Background: Substandard and falsified medicines, mainly prevalent in low and middle-income countries (LMICs), cause avoidable morbidity and mortality, and put at stake the performance of health systems. They may be prevented by an adequate implementation of pharmaceutical Quality Assurance (QA) guidelines, but unfortunately, most guidelines address upstream stakeholders and specialized staff in the supply chain. A multi-layered approach is needed, in order to empower the health workers at the point-of-care to proactively contribute to the fight against poor-quality medicines.Visual inspection is a simple technique, suitable for field screening. The findings of a survey conducted in the Democratic Republic of the Congo (DRC) suggested that it might be a fairly good (yet partial) predictor of poor-quality, when compared to full laboratory tests.
Methods and results: Starting from the 68-questions checklist originally used in the survey in the DRC, we developed a simplified checklist, specifically designed to guide health workers at the point of care to rapidly identify suspect poor-quality medicines. We selected those medicines' attributes the assessment of which does not require technical expertise, or access to regulatory information. Attributes were categorized according to a 3-level risk scale, to guide decision-making on suspect poor-quality medicines, based on an informed risk assessment.The simplified checklist contains 26 binary questions (YES/NO), grouped into four themes: packaging, identification, traceability, and physical appearance. Each non-conformity corresponds to a level of risk for patients. The user is guided towards three possible actions: A) reasonably safe for dispensing; B) dispense with explanation; C) quarantine and make a risk-benefit evaluation before dispensing.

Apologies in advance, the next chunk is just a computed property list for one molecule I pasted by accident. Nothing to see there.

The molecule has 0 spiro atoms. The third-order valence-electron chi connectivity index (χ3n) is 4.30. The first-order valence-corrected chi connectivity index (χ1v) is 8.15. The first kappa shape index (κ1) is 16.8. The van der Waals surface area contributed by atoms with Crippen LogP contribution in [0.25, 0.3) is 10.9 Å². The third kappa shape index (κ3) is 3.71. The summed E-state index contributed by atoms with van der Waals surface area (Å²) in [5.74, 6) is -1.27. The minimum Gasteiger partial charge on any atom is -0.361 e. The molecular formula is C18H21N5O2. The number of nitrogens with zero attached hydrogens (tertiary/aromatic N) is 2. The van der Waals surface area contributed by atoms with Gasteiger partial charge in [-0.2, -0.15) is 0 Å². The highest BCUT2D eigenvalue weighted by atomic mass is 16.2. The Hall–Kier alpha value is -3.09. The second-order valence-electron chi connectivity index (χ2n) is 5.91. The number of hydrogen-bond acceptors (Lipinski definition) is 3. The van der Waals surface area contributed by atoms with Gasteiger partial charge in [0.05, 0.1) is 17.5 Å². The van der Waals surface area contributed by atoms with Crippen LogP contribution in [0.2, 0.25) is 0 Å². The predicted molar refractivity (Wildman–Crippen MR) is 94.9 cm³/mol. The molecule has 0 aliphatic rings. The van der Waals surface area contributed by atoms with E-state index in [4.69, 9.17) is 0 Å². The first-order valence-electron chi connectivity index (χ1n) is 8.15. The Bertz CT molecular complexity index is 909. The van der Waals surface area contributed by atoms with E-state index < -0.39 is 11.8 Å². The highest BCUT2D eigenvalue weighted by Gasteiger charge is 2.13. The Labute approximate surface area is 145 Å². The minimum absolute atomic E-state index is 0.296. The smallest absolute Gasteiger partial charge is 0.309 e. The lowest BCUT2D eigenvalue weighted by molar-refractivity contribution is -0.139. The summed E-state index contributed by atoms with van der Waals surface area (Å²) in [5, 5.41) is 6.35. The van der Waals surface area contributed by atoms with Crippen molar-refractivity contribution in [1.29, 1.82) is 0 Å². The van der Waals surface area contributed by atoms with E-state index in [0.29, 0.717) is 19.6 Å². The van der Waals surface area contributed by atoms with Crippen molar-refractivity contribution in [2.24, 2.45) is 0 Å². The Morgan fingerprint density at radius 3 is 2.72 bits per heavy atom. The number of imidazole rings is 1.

Conclusion: The simplified checklist should now be implemented in real-life setting in LMICs. If proven useful in guiding health workers at the point-of-care to take rapid, transparent, patient-centred actions when facing a suspect poor-quality medicine, it could be further extended to address specific formulations. Digitalization for linkage with pharmacovigilance programs could also be considered.